新建一个react项目
2018-04-26 01:50:00 universsky2015 阅读数 56

Reactor Core

Non-Blocking Reactive Streams Foundation for the JVM both implementing a Reactive Extensions inspired API and efficient event streaming support.

Getting it

Reactor 3 requires Java 8 or + to run.

With Gradle from repo.spring.io or Maven Central repositories (stable releases only):

    repositories {
//      maven { url 'http://repo.spring.io/snapshot' }
      maven { url 'http://repo.spring.io/milestone' }
      mavenCentral()
    }

    dependencies {
      //compile "io.projectreactor:reactor-core:3.1.4.RELEASE"
      //testCompile("io.projectreactor:reactor-test:3.1.4.RELEASE")
      compile "io.projectreactor:reactor-core:3.2.0.M1"
      testCompile("io.projectreactor:reactor-test:3.2.0.M1")
    }

See the reference documentation
for more information on getting it (eg. using Maven, or on how to get milestones and snapshots).

Note about Android support: Reactor 3 doesn't officially support nor target Android.
However it should work fine with Android SDK 26 (Android O) and above. See the
complete note
in the reference guide.

Getting Started

New to Reactive Programming or bored of reading already ? Try the Introduction to Reactor Core hands-on !

If you are familiar with RxJava or if you want to check more detailled introduction, be sure to check
https://www.infoq.com/articles/reactor-by-example !

Flux

A Reactive Streams Publisher with basic flow operators.

  • Static factories on Flux allow for source generation from arbitrary callbacks types.
  • Instance methods allows operational building, materialized on each Flux#subscribe(), Flux#subscribe() or multicasting operations such as Flux#publish and Flux#publishNext.

<img src="https://raw.githubusercontent.com/reactor/reactor-core/v3.1.3.RELEASE/src/docs/marble/flux.png" width="500">

Flux in action :

Flux.fromIterable(getSomeLongList())
    .mergeWith(Flux.interval(100))
    .doOnNext(serviceA::someObserver)
    .map(d -> d * 2)
    .take(3)
    .onErrorResumeWith(errorHandler::fallback)
    .doAfterTerminate(serviceM::incrementTerminate)
    .subscribe(System.out::println);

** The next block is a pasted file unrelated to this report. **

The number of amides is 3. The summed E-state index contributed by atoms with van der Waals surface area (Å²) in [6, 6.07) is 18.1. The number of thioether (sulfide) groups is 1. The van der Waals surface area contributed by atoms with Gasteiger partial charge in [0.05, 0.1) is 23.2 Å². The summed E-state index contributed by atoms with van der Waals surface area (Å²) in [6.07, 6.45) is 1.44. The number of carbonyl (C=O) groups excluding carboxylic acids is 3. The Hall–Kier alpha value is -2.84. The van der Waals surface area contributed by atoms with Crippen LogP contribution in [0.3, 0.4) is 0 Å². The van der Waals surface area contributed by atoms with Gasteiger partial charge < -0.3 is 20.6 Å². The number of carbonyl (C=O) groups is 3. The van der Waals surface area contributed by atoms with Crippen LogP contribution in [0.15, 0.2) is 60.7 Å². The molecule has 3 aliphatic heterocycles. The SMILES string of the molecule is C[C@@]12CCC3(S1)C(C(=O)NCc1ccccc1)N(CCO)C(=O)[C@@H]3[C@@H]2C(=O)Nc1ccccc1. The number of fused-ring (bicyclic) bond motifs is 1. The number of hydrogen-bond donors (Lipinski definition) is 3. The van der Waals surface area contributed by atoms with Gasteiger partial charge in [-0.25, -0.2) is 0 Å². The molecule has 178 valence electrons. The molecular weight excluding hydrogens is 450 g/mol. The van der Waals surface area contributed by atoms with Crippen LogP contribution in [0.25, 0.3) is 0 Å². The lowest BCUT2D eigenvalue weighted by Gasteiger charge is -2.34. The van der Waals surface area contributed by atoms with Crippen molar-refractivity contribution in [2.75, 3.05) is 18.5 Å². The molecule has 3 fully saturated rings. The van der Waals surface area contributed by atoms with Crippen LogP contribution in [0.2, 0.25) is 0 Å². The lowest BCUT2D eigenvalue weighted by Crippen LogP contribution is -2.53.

Mono

A Reactive Streams Publisher constrained to ZERO or ONE element with appropriate operators.

  • Static factories on Mono allow for deterministic zero or one sequence generation from arbitrary callbacks types.
  • Instance methods allows operational building, materialized on each Mono#subscribe() or Mono#get() eventually called.

<img src="https://raw.githubusercontent.com/reactor/reactor-core/v3.1.3.RELEASE/src/docs/marble/mono.png" width="500">

Mono in action :

Mono.fromCallable(System::currentTimeMillis)
    .flatMap(time -> Mono.first(serviceA.findRecent(time), serviceB.findRecent(time)))
    .timeout(Duration.ofSeconds(3), errorHandler::fallback)
    .doOnSuccess(r -> serviceM.incrementSuccess())
    .subscribe(System.out::println);

Blocking Mono result :

Tuple2<Long, Long> nowAndLater = 
        Mono.zip(
                Mono.just(System.currentTimeMillis()),
                Flux.just(1).delay(1).map(i -> System.currentTimeMillis()))
            .block();

Schedulers

Reactor uses a Scheduler as a
contract for arbitrary task execution. It provides some guarantees required by Reactive
Streams flows like FIFO execution.

You can use or create efficient schedulers
to jump thread on the producing flows (subscribeOn) or receiving flows (publishOn):


Mono.fromCallable( () -> System.currentTimeMillis() )
    .repeat()
    .publishOn(Schedulers.single())
    .log("foo.bar")
    .flatMap(time ->
        Mono.fromCallable(() -> { Thread.sleep(1000); return time; })
            .subscribeOn(Schedulers.parallel())
    , 8) //maxConcurrency 8
    .subscribe();

ParallelFlux

ParallelFlux can starve your CPU's from any sequence whose work can be subdivided in concurrent
tasks. Turn back into a Flux with ParallelFlux#sequential(), an unordered join or
use abitrary merge strategies via 'groups()'.

Mono.fromCallable( () -> System.currentTimeMillis() )
    .repeat()
    .parallel(8) //parallelism
    .runOn(Schedulers.parallel())
    .doOnNext( d -> System.out.println("I'm on thread "+Thread.currentThread()) )
    .subscribe()

Custom sources : Flux.create and FluxSink, Mono.create and MonoSink

To bridge a Subscriber or Processor into an outside context that is taking care of
producing non concurrently, use Flux#create, Mono#create.

Flux.create(sink -> {
         ActionListener al = e -> {
            sink.next(textField.getText());
         };

         // without cancellation support:
         button.addActionListener(al);

         // with cancellation support:
         sink.onCancel(() -> {
            button.removeListener(al);
         });
    },
    // Overflow (backpressure) handling, default is BUFFER
    FluxSink.OverflowStrategy.LATEST)
    .timeout(3)
    .doOnComplete(() -> System.out.println("completed!"))
    .subscribe(System.out::println)

The Backpressure Thing